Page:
The large-scale nine-panel installation, Microcosm, is based on Hieronymus Bosch’s 15th century masterpiece, The Garden of Earthly Delights. Microcosm is an imaginative reinvention of the sumptuous landscape of sin, salvation, and tawdry visions of those who never made it to paradise. The structure and narrative pattern of Bosch’s triptych, such as the architecture of heaven, earth and hell, as well as the basic forms of Bosch’s pictures, have been preserved in Miao Xiaochun’s work. But new digital means and computer technologies have allowed Miao Xiaochun to explore a contemporary visual vocabulary. He abolishes the traditional fixed single-point perspective aesthetic, instead favoring the Chinese tradition of multiple points of view in a single landscape. By employing these different views in creating a three-dimensional transposition of The Garden of Earthly Delights, Miao Xiaochun creates a tangled and complex structure with nine panels. The relationship between six side wings and three front panels means the viewer can view hell from heaven, and can also see heaven from hell. The spectator is encouraged to physically move about the work and discover hidden pleasures from new vantage points.

The 21st century visual language and means employed by Miao Xiaochun in Microcosm convey burning issues of the contemporary world: environmental crisis, violence, wars, and the necessity for human cooperation. Without delving into the meanings of a plethora of Bosch’s allegories, Miao Xiaochun constructs a world of radically different metaphors by changing the content, figures, background and facilities. As the artist says, the allegories in Microcosm “reflect modern people’s views on life and death, their desires, and their view on humans’ weaknesses.” They are also embodiments of the artist’s personal feelings and reflections.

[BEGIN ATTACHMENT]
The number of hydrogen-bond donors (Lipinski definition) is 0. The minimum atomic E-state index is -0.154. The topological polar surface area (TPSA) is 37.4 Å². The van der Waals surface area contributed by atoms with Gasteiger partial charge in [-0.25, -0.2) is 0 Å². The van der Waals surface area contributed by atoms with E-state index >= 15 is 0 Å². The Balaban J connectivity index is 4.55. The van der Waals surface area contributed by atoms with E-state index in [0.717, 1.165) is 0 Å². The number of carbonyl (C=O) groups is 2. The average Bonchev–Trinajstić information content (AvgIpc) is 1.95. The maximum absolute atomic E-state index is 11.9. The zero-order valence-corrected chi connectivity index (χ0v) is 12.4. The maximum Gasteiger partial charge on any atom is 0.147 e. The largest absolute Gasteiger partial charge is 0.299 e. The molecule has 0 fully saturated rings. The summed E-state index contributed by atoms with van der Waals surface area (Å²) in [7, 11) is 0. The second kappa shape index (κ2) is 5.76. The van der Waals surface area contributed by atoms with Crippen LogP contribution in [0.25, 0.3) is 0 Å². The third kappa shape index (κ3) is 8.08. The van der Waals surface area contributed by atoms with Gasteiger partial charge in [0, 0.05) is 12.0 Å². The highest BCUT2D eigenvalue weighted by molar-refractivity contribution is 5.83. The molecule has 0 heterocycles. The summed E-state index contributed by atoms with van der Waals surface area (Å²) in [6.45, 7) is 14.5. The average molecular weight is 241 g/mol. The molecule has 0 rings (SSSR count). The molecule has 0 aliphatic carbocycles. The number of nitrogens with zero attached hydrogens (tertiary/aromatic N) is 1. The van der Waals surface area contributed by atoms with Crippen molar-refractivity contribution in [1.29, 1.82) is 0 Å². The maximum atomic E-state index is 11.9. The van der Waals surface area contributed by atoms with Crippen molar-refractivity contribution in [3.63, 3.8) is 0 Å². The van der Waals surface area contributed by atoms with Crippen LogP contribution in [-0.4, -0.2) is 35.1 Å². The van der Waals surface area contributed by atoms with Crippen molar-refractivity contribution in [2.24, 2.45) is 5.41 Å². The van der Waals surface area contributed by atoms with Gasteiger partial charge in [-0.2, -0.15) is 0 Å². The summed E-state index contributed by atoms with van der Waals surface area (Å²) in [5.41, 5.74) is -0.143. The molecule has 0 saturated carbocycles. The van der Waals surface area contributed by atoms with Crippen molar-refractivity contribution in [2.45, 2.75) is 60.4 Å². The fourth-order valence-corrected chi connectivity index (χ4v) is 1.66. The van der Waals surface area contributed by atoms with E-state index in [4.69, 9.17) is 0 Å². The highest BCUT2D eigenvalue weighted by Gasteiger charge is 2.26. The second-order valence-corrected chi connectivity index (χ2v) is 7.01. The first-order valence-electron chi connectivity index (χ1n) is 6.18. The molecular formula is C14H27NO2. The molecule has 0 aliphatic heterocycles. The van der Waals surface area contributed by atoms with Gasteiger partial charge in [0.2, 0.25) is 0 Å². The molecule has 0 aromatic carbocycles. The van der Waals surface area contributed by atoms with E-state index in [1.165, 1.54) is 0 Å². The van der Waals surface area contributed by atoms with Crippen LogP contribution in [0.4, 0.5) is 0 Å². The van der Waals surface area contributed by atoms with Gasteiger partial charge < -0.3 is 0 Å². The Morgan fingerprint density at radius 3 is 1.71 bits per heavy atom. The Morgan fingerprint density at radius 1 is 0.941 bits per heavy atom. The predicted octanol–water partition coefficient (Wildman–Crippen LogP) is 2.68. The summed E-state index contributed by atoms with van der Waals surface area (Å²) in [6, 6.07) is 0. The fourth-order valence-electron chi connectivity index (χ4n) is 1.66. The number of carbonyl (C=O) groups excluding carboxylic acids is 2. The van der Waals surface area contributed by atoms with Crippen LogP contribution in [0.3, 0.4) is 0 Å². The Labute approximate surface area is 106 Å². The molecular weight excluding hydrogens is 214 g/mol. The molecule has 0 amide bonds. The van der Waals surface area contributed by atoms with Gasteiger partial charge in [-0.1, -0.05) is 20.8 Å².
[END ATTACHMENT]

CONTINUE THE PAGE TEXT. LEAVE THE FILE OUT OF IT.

Miao Xiaochun (b. 1964) studied at the Central Academy of Fine Arts in Beijing in 1989, before finishing advanced studies in Kassel, Germany. Miao Xiaochun’s works have appeared in landmark exhibitions of contemporary Chinese art: Between Past and Future: New Photography and Video from China, the 2005 Guangzhou Photo International Biennale, the 2008 Busan Biennale, Thermocline of Art – New Asian Waves, and Mahjong: Contemporary Chinese Art from the Sigg Collection.
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source: sweet-station

Miao Xiaochun: “When compared to the history of life form, the history of art is much too short to be worth mentioning. However, when compared to an individual’s life, art history then seems fairly long. Selecting from the long, as well as short history of art, several water-related artworks that have touched me, I have tried to depict the grand inter-linkages of life played by water through the latest digital technology. The thousands of characters in these works have been replaced by three-dimensional models of my own image created on a computer. This represents a kind of “metabolism” just like the water that is flowing through my body. In this way, I have “flowed” into the art of different lives and different times, and have “generated” new artwork that have flesh and blood relationships with the originals”